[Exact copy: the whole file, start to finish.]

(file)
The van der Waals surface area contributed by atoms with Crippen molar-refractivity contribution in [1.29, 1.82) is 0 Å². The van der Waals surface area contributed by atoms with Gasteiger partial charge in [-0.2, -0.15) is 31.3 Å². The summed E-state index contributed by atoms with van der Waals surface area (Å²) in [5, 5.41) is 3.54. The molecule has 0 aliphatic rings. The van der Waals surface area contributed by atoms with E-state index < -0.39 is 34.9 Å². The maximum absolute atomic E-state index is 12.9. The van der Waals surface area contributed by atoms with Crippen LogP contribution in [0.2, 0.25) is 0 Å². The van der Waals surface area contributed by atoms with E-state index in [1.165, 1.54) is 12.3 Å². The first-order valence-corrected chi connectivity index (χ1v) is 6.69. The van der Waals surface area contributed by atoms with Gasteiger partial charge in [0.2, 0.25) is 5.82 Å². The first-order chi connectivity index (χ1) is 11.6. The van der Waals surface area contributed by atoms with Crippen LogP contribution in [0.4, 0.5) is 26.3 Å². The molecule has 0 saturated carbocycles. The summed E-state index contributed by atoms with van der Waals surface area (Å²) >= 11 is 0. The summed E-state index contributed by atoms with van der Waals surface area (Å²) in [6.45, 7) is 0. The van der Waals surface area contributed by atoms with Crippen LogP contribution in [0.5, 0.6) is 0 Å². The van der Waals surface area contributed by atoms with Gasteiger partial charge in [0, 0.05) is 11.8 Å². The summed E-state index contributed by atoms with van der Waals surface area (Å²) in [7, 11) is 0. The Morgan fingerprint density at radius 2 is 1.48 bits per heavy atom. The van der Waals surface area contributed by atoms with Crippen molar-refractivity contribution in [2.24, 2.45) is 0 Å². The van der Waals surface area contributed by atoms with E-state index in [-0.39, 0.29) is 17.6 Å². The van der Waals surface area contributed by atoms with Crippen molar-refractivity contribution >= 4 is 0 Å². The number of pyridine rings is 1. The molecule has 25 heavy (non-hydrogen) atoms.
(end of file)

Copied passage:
The van der Waals surface area contributed by atoms with Crippen molar-refractivity contribution in [1.29, 1.82) is 0 Å². The van der Waals surface area contributed by atoms with Gasteiger partial charge in [-0.2, -0.15) is 31.3 Å². The summed E-state index contributed by atoms with van der Waals surface area (Å²) in [5, 5.41) is 3.54. The molecule has 0 aliphatic rings. The van der Waals surface area contributed by atoms with E-state index < -0.39 is 34.9 Å². The maximum absolute atomic E-state index is 12.9. The van der Waals surface area contributed by atoms with Crippen LogP contribution in [0.2, 0.25) is 0 Å². The van der Waals surface area contributed by atoms with E-state index in [1.165, 1.54) is 12.3 Å². The first-order valence-corrected chi connectivity index (χ1v) is 6.69. The van der Waals surface area contributed by atoms with Gasteiger partial charge in [0.2, 0.25) is 5.82 Å². The first-order chi connectivity index (χ1) is 11.6. The van der Waals surface area contributed by atoms with Crippen LogP contribution in [0.4, 0.5) is 26.3 Å². The molecule has 0 saturated carbocycles. The summed E-state index contributed by atoms with van der Waals surface area (Å²) >= 11 is 0. The summed E-state index contributed by atoms with van der Waals surface area (Å²) in [6.45, 7) is 0. The van der Waals surface area contributed by atoms with Crippen LogP contribution in [0.5, 0.6) is 0 Å². The van der Waals surface area contributed by atoms with Gasteiger partial charge in [0, 0.05) is 11.8 Å². The summed E-state index contributed by atoms with van der Waals surface area (Å²) in [7, 11) is 0. The Morgan fingerprint density at radius 2 is 1.48 bits per heavy atom. The van der Waals surface area contributed by atoms with Crippen molar-refractivity contribution in [2.24, 2.45) is 0 Å². The van der Waals surface area contributed by atoms with E-state index in [-0.39, 0.29) is 17.6 Å². The van der Waals surface area contributed by atoms with Crippen molar-refractivity contribution >= 4 is 0 Å². The number of pyridine rings is 1. The molecule has 25 heavy (non-hydrogen) atoms.